Singing from the Heart
After more than a year of stay-at-home COVID-19 restrictions, members of the Washington, D.C., Christian Reformed Church were recently able and very grateful to gather in person again for worship, said Katie Ritsema-Roelofs, the congregation’s worship leader.
“It was so wonderful to hear so many voices singing during the service,” she said.
Ritsema-Roelofs opened as the first of four speakers for this week’s Inspire “Light” virtual conference.
“There was true singing from the heart in real time,” she added. “It seemed like the people had been waiting to sing together again.”
Beginning on Tuesday with Ritsema-Roelofs, Inspire “Light” features one speaker each day this week through Friday, Aug. 6. Each session begins at 12 noon (EST).
In her talk, titled “Tune Our Hearts to Sing Your Praise: Music as a Spiritual Discipline,” Ritsema-Roelofs focused on the ways in which singing helps to fill our hearts and bring us closer to God.
“When we practice singing as a spiritual discipline and open ourselves inwardly and outwardly, singing can draw us to God and bring us into communion with God,” she said.
Because Inspire 2021 has been postponed till next year due to the COVID-19 pandemic, Inspire “Light” hopes— through free plenary talks, worship, and group time together — to spark people’s interest in making the trip next summer to Inspire 2022 in Chicago.
Speaking Wednesday at Inspire “Light” will be Rick Zomer, executive director of ThereforeGo Ministries. On Thursday, Reggie Smith, director of Diversity for the CRC. And he will be followed on Friday by Beth Fellinger, a church planter from St. Thomas, Ont.
“Inspire ‘Light’ aims to whet your appetite for Inspire 2022 next year in Chicago,” said Kristen deRoo VanderBerg, director of communications and marketing for the Christian Reformed Church in North America. “But that doesn’t mean this year’s event, and especially the speakers, won’t be bringing a broad range of challenging ideas and important pieces of information to those who sign up for Inspire ‘Light.’”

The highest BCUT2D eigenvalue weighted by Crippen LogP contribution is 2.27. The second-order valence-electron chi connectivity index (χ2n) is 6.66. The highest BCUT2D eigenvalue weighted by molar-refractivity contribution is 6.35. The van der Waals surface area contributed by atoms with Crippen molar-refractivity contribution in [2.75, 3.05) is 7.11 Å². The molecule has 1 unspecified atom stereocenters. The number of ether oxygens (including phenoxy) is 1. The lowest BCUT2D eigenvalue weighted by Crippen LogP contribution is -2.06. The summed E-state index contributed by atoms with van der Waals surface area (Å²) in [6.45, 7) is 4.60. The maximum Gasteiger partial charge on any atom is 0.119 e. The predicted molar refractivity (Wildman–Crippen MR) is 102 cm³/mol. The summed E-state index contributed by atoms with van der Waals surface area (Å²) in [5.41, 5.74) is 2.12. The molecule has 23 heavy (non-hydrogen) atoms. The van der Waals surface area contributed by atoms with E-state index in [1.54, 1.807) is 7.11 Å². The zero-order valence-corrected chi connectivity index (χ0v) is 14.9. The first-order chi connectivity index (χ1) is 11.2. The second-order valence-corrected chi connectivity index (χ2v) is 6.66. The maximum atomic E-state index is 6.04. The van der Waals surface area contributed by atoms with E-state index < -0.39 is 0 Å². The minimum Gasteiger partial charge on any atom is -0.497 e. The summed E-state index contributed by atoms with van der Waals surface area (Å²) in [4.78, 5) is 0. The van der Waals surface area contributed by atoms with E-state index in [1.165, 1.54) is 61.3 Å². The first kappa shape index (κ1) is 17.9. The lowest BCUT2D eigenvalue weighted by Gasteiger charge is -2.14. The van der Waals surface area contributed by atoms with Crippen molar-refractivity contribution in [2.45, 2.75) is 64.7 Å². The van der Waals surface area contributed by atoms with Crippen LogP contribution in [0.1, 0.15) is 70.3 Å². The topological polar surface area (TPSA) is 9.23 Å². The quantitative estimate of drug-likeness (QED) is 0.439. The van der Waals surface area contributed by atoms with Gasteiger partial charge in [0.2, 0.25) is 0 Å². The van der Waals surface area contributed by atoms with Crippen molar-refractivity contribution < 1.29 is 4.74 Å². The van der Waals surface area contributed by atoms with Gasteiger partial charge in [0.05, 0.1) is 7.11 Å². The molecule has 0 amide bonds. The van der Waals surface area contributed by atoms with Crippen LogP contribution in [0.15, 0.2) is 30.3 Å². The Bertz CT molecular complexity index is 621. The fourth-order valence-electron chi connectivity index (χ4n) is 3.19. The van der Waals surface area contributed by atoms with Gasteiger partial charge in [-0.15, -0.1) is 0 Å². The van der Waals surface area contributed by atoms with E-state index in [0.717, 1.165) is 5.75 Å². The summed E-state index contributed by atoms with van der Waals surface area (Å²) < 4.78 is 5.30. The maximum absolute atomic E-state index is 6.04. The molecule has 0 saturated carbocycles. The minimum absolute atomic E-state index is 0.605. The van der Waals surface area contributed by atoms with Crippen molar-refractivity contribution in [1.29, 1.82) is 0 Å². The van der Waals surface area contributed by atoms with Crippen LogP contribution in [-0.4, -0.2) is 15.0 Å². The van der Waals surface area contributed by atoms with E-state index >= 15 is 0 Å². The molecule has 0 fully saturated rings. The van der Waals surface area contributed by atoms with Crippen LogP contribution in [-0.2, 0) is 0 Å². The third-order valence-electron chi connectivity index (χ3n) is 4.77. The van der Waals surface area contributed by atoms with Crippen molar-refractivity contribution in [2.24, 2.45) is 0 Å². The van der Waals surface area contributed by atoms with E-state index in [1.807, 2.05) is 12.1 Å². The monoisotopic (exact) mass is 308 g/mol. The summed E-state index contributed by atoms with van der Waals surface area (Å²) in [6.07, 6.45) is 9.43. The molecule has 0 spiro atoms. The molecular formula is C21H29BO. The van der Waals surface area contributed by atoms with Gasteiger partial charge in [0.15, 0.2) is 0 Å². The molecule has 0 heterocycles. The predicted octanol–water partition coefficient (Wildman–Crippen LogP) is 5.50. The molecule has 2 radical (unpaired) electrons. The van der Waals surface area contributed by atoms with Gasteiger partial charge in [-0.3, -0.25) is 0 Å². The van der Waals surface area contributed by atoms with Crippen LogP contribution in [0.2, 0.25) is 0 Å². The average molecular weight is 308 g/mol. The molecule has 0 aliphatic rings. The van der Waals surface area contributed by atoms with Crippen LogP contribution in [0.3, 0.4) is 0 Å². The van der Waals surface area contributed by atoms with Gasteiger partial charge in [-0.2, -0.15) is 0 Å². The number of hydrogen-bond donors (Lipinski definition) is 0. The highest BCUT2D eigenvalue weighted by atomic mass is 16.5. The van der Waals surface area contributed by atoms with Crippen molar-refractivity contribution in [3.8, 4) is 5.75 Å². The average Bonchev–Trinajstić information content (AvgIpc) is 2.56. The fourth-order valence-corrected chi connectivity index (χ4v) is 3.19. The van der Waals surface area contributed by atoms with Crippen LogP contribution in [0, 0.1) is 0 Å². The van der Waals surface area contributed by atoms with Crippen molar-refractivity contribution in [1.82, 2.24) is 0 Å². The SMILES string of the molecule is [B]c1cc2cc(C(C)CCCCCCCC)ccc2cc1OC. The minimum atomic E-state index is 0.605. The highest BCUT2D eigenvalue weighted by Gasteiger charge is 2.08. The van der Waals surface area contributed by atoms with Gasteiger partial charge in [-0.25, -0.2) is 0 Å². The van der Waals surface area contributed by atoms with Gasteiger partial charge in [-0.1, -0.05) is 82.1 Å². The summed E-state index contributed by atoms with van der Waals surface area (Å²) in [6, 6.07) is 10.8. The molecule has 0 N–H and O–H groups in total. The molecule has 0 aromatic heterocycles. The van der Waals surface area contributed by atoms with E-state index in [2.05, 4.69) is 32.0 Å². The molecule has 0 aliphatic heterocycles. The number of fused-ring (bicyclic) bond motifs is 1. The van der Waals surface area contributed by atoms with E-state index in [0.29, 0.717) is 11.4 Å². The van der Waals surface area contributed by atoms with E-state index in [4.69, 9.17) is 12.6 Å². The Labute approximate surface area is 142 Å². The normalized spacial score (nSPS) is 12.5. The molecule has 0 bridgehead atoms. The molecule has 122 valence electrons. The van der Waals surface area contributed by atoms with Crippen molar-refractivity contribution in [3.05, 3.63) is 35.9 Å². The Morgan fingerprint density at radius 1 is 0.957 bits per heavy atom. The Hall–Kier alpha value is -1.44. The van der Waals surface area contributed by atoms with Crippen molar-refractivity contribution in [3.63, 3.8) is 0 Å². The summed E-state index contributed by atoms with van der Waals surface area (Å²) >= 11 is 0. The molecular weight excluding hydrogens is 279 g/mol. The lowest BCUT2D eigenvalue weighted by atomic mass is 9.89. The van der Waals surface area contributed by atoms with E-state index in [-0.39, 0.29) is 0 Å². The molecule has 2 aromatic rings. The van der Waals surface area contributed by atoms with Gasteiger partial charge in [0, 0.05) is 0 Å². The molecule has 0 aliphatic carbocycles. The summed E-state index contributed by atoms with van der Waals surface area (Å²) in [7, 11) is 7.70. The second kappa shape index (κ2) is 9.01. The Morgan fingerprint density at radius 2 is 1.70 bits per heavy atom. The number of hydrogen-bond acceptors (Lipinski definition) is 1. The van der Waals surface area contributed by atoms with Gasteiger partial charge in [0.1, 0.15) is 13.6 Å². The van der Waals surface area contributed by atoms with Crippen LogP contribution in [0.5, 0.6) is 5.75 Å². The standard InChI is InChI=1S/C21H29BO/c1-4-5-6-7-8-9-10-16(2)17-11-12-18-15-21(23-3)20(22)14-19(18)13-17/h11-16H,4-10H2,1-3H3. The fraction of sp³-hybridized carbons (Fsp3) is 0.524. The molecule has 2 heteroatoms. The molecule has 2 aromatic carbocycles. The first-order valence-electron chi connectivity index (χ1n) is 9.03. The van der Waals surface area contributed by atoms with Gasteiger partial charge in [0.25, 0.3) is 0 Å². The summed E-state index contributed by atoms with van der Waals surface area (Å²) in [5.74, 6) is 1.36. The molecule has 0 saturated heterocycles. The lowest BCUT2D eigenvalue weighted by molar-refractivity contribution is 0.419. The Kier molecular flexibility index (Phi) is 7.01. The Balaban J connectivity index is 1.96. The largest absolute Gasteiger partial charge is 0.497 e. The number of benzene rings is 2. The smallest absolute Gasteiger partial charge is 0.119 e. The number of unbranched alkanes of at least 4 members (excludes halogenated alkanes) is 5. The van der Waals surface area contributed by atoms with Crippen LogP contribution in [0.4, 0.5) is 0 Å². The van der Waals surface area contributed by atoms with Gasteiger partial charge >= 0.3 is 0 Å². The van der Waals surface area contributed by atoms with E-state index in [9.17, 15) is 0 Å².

There are still spaces available for participants at this week’s Inspire “Light” sessions. Register now and indicate your interest for each session. Video recordings of each day’s session will also be posted for persons who are unable to attend.
Ritsema-Roelofs, a commissioned pastor in the CRC and a worship catalyzer with the office of Worship Ministries, explained on Tuesday that while music may not be the first spiritual discipline that comes to mind, “God delights in our singing. In our songs we offer praise and lament. . . . Singing comes from our soul and is not just a matter of using words.”
On the first Sunday that worshipers gathered again at Washington, D.C., CRC, they were also mourning the loss of a “well-loved and well-known” member, said Ritsema-Roelofs.
“We will be feeling her loss for a long time to come. As we joined our voices that Sunday, it took all of our voices to make it happen” — to make music that mattered, honoring both God and the woman who had died.
Ritsema-Roelofs also pointed out the importance of churches’ singing their “heart songs” — songs with deep, personal meaning to the congregation, whether they are favorite hymns or contemporary songs — because these are songs that people often know by heart and can sing with full emotion turned to the God they are praising.
“Our singing can be offered as a gift to God,” she said. “After this unprecedented year, some of us might be reluctant to sing. But why not view singing as integral for our own spiritual journey?”
In singing from the heart, she added, “you can find your place in the heavenly choir. Allow yourself to be drawn into holy participation.”
After Ritsema-Roelofs spoke, participants were organized into small online groups, in which many of the participants picked up on the speaker’s comments about being cooped up because of COVID-19 and unable to gather at their local church.
One man said he is pleased to return to church and sing. “Singing over Zoom doesn’t have the same resonance as when we come together and hear all of the voices,” he said.
A pastor commented that he has a friend who just lost his nephew to gun violence. And at such times of loss and grief, he said, he thinks of singing “How Great Thou Art” or a song adapted from the words in Psalm 13, which begins, “How long, Lord? Will you forget me forever? How long will you hide your face from me?”
One woman recalled hearing a sermon on lament, after which the congregation sang a rousing rendition of “When Peace Like a River.” “That was heart music,” she said. “It hit everyone. They know the words by heart.”
Another woman said that she too missed being able to sing with her congregation during the lockdown in her community.
“I think you feel more together when you sing together,” she said. “It’s totally different from singing at home into my computer.”
If you missed this presentation, you can watch the recording here.